Abstract

http://ssrn.com/abstract=225567
 
 

References (26)



 
 

Citations (21)



 
 

Footnotes (27)



 


 



The Litigious Plaintiff Hypothesis: Case Selection and Resolution


Theodore Eisenberg


Cornell University - Law School

Henry S. Farber


Princeton University; National Bureau of Economic Research (NBER)

July 1996

NBER Working Paper No. w5649

Abstract:     
A central feature of the litigation process that affects case outcomes is the selection of cases for litigation. In this study, we present a theoretical framework for understanding the operation of this suit selection process and its relationship to the underlying distribution of potential claims and claimants. We implement the model empirically by assuming that individuals vary more in their litigiousness (inverse costs of litigation) than do corporations. This assumption, coupled with the case selection process we present, yields clear predictions on trial rates as a function of whether the plaintiff and defendant were individuals or corporations. The model also yields a prediction on the plaintiff's win rate in lawsuits as a function of the plaintiff's identity. Our empirical analysis, using data on over 200,000 federal civil litigations, yields results that are generally consistent with the theory. Lawsuits where the plaintiff is an individual are found to have higher trial rates and lower plaintiff win rates.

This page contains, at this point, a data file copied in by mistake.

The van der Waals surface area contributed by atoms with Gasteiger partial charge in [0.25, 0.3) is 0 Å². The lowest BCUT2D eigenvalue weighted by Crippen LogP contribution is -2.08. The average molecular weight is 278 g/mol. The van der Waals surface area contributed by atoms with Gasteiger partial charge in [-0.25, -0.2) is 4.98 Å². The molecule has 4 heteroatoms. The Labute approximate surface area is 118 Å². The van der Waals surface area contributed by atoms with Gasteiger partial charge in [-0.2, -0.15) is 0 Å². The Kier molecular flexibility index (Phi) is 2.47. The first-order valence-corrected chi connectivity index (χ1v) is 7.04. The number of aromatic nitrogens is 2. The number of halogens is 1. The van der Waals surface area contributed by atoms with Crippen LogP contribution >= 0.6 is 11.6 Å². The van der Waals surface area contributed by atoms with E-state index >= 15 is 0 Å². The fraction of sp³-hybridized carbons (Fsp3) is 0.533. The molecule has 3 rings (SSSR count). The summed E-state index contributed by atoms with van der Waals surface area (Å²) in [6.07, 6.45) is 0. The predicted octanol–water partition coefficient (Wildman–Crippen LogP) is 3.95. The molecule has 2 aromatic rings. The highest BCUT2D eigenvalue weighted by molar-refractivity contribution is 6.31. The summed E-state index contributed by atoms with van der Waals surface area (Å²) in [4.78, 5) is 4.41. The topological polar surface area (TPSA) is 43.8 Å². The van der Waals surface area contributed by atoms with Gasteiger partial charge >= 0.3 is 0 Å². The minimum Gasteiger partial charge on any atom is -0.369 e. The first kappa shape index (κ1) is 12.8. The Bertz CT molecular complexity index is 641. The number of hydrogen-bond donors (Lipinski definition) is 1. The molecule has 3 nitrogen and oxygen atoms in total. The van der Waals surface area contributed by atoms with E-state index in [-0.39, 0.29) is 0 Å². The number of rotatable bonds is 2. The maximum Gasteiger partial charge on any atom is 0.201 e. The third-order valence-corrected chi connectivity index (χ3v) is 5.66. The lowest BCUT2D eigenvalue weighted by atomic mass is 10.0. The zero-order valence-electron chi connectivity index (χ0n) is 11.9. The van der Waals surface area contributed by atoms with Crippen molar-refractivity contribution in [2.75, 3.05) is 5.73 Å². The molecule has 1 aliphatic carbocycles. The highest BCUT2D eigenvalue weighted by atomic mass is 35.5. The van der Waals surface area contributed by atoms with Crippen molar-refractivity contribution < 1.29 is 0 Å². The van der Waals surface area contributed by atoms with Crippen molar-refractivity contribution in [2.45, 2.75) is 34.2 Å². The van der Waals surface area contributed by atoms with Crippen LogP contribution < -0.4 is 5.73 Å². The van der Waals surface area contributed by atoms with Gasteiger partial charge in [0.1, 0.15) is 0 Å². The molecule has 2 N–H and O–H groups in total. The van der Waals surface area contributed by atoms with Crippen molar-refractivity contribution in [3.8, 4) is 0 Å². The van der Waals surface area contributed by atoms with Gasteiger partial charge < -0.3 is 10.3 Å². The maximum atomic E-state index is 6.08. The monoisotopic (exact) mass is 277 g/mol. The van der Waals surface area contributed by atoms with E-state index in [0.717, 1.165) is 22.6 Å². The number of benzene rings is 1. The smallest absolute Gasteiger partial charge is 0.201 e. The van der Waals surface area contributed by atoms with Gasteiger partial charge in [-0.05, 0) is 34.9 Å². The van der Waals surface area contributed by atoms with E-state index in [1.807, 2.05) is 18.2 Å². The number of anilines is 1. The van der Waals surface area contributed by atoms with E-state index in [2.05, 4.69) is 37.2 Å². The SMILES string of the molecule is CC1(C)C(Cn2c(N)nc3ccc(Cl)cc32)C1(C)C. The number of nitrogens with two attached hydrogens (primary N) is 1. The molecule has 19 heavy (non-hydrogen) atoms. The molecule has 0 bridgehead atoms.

Number of Pages in PDF File: 36

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Date posted: June 14, 2000  

Suggested Citation

Eisenberg, Theodore and Farber, Henry S., The Litigious Plaintiff Hypothesis: Case Selection and Resolution (July 1996). NBER Working Paper No. w5649. Available at SSRN: http://ssrn.com/abstract=225567

Contact Information

Theodore Eisenberg (Contact Author)
Cornell University - Law School ( email )
524 College Ave
Myron Taylor Hall
Ithaca, NY 14853
United States
607-255-6477 (Phone)
607-255-7193 (Fax)
Henry S. Farber
Princeton University ( email )
Industrial Relations Section
Firestone Library
Princeton, NJ 08544
United States
609-258-4044 (Phone)
609-258-2907 (Fax)
National Bureau of Economic Research (NBER)
1050 Massachusetts Avenue
Cambridge, MA 02138
United States
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References:  26
Citations:  21
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